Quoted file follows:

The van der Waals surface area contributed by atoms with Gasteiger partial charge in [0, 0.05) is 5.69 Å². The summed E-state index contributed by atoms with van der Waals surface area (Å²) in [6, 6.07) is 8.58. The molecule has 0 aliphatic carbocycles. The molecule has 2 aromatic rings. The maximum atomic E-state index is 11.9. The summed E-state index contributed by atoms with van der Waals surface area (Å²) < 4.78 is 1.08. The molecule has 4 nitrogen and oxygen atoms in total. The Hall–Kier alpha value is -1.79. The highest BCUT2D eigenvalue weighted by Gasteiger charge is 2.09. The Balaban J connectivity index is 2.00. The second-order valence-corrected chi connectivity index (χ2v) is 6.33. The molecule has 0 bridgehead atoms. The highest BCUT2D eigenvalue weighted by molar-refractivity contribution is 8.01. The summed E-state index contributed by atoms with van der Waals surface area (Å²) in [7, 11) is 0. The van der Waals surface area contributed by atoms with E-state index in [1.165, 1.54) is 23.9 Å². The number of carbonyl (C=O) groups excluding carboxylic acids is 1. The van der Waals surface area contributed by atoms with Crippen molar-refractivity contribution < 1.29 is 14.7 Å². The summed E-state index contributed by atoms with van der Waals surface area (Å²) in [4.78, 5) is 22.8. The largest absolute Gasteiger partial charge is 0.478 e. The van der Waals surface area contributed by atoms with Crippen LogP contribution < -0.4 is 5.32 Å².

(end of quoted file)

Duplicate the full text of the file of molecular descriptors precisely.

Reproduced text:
The van der Waals surface area contributed by atoms with Gasteiger partial charge in [0, 0.05) is 5.69 Å². The summed E-state index contributed by atoms with van der Waals surface area (Å²) in [6, 6.07) is 8.58. The molecule has 0 aliphatic carbocycles. The molecule has 2 aromatic rings. The maximum atomic E-state index is 11.9. The summed E-state index contributed by atoms with van der Waals surface area (Å²) < 4.78 is 1.08. The molecule has 4 nitrogen and oxygen atoms in total. The Hall–Kier alpha value is -1.79. The highest BCUT2D eigenvalue weighted by Gasteiger charge is 2.09. The Balaban J connectivity index is 2.00. The second-order valence-corrected chi connectivity index (χ2v) is 6.33. The molecule has 0 bridgehead atoms. The highest BCUT2D eigenvalue weighted by molar-refractivity contribution is 8.01. The summed E-state index contributed by atoms with van der Waals surface area (Å²) in [7, 11) is 0. The van der Waals surface area contributed by atoms with E-state index in [1.165, 1.54) is 23.9 Å². The number of carbonyl (C=O) groups excluding carboxylic acids is 1. The van der Waals surface area contributed by atoms with Crippen molar-refractivity contribution < 1.29 is 14.7 Å². The summed E-state index contributed by atoms with van der Waals surface area (Å²) in [4.78, 5) is 22.8. The largest absolute Gasteiger partial charge is 0.478 e. The van der Waals surface area contributed by atoms with Crippen LogP contribution < -0.4 is 5.32 Å².